It was only when the girl in question became aware of the online bullying - “slut-shaming” - accompanying pictures of her on social media websites that she realised the full extent of what had happened to her. Then things moved fast. Her parents went to the police with a file of evidence taken from Twitter and similar sites.

The messages, pictures and videos uploaded and shared were eventually used as evidence in the juvenile courts to convict the two athletes. Sixteen- year-old Richmond was sentenced to at least a year in juvenile detention for rape, while Mays, 17, was found guilty additionally of distributing a nude image of a minor and told that he would serve at least two years.

But even after the pair were sentenced, one student took to Twitter to remark: “Remember, kids, if you’re drunk/slutty at a party and embarrassed later, just say you got raped!”

Worryingly, this is by no means an isolated case. In fact, as the details of the Steubenville assault were being pored over, a remarkably similar incident came to light in Connecticut, where four members of Torrington High School’s American football team were arrested, this time for the statutory rape of two 13-year-old girls.

Within hours of the arrests, social networking sites were alive with comments from students attacking the victims: one of the girls was branded “a snitch”, while another tweet said, “Young girls acting like whores there’s no punishment for that, young men acting like boys is a sentence”.

For the overwhelming majority of onlookers, both cases are appalling. They reveal a moral collapse among a small group of young people, resulting in behaviour that many parents, teachers and schools thought their children were incapable of. Although very few are committing sex crimes themselves, too many seem unaware of what is unacceptable and only too happy to view and share the misdeeds of others.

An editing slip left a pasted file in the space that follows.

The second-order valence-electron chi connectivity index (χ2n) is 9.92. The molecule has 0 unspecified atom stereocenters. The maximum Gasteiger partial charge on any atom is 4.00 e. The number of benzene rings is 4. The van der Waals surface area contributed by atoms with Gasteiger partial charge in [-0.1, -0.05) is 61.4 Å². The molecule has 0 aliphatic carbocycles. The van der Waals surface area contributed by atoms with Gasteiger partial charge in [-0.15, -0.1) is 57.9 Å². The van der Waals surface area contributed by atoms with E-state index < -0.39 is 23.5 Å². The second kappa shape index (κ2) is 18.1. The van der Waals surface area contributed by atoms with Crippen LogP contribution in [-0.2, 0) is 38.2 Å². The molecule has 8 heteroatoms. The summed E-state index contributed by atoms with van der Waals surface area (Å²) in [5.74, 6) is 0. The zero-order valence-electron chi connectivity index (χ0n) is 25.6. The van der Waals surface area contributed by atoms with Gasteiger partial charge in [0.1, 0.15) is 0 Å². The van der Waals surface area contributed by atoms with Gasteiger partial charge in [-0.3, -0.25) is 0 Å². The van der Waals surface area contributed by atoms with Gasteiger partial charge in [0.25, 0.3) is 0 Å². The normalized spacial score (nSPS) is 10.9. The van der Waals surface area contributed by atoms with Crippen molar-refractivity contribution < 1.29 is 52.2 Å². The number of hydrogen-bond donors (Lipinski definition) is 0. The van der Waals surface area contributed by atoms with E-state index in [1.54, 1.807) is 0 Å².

Furthermore, the cases highlight a worrying separation between those parents, teachers and schools and the young people under their stewardship. These adults are just playing catch-up when it comes to how teenagers view sex and sexuality, both online and off it.

And this is certainly not a problem limited to the US. In April, for example, it was reported that in England, 15 students on average are excluded from school every day during term time for sexual misconduct; at least one of these will be between the ages of 4 and 11.

According to UK government figures, about 3,000 students were kicked out of school in 2010-11 for misdemeanours including sexual assault, sexual bullying and harassment.

Currency of shame

One such practice is “sexting”, where young people - almost always girls - are persuaded to share explicit pictures of themselves. Early research into the trend has revealed that it can have a devastating effect on those girls, particularly if the images go viral.

The phenomenon has been subject to particular attention in Australia, where young people taking part in the practice have even been charged with child pornography offences and placed on the sex offender registry.

Jessica Ringrose, a senior lecturer on the sociology of gender and education at the University of London’s Institute of Education in England, is a leading researcher on the subject of sexting and recently co-authored a report on the issue. She is currently working on a second piece of research looking at how sexting adversely affects girls in particular. The academic was one of the first to highlight the way in which some boys treat these images as collectibles, almost like football stickers, developing a currency that places greater worth on the more revealing images.

A common theme of Ringrose’s research is the fact that girls are denigrated for being “slags” or “sluts” among both boys and girls if they share pictures of themselves, even though they have often been coerced. Society’s expectation that girls should be pure and virginal is thrown back in their faces if they stray from the norm, even when they are forced or pressured into doing so.